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Google+ : To “Like” or to not?

Google+ : To “Like” or to not?

12 July | Posted by @Catherine Beaumier Lacroix

The Facebook vs. Google battle is far from being over. Now an expanded battlefield, it’s become a World War, to say the least. On June 28, Google launched its brand new weapon, directly encroaching upon Facebook’s territory, threatening it with heavy artillery and attempting to permeate into the “social networking” grounds of the web.


Eric Schmidt’s new social platform has one very good starting point: the magnitude of the buzz that was generated with the coming of Google+. Planet Netaholic seemed to have momentarily lost its mind when it came down to networkers wanting to be among the first to be part of Google+. In fact, private invitations were even sold on eBay! This is what happens when exclusiveness is used as a strategy to win over an audience. For those who haven’t discovered Google+ yet, here is an overview of what the new social platform has to offer.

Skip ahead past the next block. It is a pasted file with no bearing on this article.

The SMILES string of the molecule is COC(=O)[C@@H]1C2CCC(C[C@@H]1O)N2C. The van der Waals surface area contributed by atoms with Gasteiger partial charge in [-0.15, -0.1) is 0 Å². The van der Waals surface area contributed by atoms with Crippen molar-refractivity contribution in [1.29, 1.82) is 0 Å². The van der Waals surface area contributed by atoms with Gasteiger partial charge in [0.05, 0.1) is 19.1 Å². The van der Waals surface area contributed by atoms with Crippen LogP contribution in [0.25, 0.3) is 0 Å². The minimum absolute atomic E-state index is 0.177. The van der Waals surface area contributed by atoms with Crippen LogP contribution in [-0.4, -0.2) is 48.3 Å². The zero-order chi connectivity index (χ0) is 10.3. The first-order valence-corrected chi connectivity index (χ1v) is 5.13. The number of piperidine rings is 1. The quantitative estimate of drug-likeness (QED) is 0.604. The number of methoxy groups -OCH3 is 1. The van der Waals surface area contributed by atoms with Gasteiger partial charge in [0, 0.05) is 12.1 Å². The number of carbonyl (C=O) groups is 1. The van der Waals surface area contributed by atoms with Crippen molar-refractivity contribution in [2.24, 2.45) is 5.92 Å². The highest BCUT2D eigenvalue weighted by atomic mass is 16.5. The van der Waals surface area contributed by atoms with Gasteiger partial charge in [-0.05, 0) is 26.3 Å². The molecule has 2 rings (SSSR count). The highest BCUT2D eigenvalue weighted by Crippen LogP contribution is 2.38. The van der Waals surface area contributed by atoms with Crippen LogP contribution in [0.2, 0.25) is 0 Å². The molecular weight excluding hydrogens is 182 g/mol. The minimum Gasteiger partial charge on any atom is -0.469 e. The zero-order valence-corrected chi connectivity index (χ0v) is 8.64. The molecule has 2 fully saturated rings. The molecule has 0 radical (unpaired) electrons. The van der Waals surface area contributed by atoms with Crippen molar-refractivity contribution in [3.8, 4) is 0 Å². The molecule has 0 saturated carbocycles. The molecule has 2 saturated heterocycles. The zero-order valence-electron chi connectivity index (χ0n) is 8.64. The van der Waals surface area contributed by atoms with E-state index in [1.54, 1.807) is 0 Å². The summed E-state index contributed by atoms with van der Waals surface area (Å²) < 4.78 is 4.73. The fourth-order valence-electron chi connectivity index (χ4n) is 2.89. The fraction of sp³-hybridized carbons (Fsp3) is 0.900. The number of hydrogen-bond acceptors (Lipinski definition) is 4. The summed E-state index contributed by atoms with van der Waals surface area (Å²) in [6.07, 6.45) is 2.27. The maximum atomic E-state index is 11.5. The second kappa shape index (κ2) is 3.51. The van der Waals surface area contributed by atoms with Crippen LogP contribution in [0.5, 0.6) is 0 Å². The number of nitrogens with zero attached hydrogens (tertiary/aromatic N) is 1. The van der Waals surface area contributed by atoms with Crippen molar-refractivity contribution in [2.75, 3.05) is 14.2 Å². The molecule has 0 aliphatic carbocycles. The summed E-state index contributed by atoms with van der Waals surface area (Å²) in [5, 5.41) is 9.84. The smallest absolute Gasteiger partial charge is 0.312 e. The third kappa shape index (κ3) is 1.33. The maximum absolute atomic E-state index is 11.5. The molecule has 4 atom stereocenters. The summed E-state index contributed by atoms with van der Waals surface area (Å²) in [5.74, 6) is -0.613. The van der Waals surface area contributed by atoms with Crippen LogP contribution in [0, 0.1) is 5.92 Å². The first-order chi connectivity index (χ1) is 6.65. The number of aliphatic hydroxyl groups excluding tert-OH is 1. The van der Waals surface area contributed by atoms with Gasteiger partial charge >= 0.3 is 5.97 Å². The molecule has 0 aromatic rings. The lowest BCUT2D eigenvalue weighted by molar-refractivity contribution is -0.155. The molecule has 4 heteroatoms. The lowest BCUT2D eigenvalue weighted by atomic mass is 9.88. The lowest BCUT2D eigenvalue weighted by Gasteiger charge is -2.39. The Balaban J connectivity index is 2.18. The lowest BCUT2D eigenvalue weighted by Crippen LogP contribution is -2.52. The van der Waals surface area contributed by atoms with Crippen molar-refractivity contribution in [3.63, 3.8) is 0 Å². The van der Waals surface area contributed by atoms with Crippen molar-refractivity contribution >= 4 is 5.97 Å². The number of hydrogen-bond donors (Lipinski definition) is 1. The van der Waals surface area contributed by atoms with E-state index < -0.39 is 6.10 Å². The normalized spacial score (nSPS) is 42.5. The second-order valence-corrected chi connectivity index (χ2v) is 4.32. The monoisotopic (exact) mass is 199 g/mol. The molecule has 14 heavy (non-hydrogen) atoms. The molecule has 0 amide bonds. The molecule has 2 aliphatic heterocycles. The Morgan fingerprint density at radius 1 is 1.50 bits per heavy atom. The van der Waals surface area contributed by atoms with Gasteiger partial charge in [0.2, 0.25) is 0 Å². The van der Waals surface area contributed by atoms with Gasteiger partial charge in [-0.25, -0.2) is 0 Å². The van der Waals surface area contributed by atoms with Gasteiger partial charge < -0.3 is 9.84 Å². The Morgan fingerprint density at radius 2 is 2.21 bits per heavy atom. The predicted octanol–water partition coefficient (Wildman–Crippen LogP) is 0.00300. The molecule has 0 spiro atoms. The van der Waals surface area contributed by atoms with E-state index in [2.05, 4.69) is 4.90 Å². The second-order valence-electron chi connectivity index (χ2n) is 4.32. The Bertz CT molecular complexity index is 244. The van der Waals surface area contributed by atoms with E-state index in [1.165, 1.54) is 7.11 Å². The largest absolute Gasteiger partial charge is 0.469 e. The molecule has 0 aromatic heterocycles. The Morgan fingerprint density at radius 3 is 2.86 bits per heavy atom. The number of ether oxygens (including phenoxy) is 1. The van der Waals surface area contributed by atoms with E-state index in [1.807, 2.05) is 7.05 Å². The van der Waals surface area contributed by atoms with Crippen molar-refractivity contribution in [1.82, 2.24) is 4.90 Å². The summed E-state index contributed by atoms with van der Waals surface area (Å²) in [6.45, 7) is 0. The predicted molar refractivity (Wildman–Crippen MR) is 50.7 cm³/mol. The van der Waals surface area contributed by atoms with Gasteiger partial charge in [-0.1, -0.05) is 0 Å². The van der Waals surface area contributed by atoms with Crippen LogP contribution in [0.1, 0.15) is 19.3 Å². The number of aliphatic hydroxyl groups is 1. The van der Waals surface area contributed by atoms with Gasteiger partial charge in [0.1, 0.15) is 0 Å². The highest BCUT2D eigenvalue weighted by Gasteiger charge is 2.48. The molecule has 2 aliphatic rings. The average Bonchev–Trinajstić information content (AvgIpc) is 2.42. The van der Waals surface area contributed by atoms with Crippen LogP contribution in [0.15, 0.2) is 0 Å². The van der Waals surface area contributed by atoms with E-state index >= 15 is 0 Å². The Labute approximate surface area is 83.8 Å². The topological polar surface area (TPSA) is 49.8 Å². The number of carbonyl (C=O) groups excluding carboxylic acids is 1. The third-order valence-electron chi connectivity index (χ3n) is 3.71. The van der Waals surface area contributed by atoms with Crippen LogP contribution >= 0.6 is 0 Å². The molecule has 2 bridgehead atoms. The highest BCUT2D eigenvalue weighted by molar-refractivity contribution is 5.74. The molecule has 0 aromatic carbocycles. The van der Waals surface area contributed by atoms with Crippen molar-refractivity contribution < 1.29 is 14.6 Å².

Google+: giving you a taste of the new social network

-      Circles: A feature that will most probably gain favors in web users. Circles enable contact delimitation (friends, family, work, etc.) which makes it possible for users to share their information in a selective manner. Very user-friendly, this feature allows us to follow and to be followed by people (much like Twitter) whom we share public information with all the while having a more personal bond with people we’re close to. No more trying to figure out how to separate our work colleagues from our friends: users post what they want, to whoever they want. Although Facebook has its own Lists feature, it’s still not quite easy to use.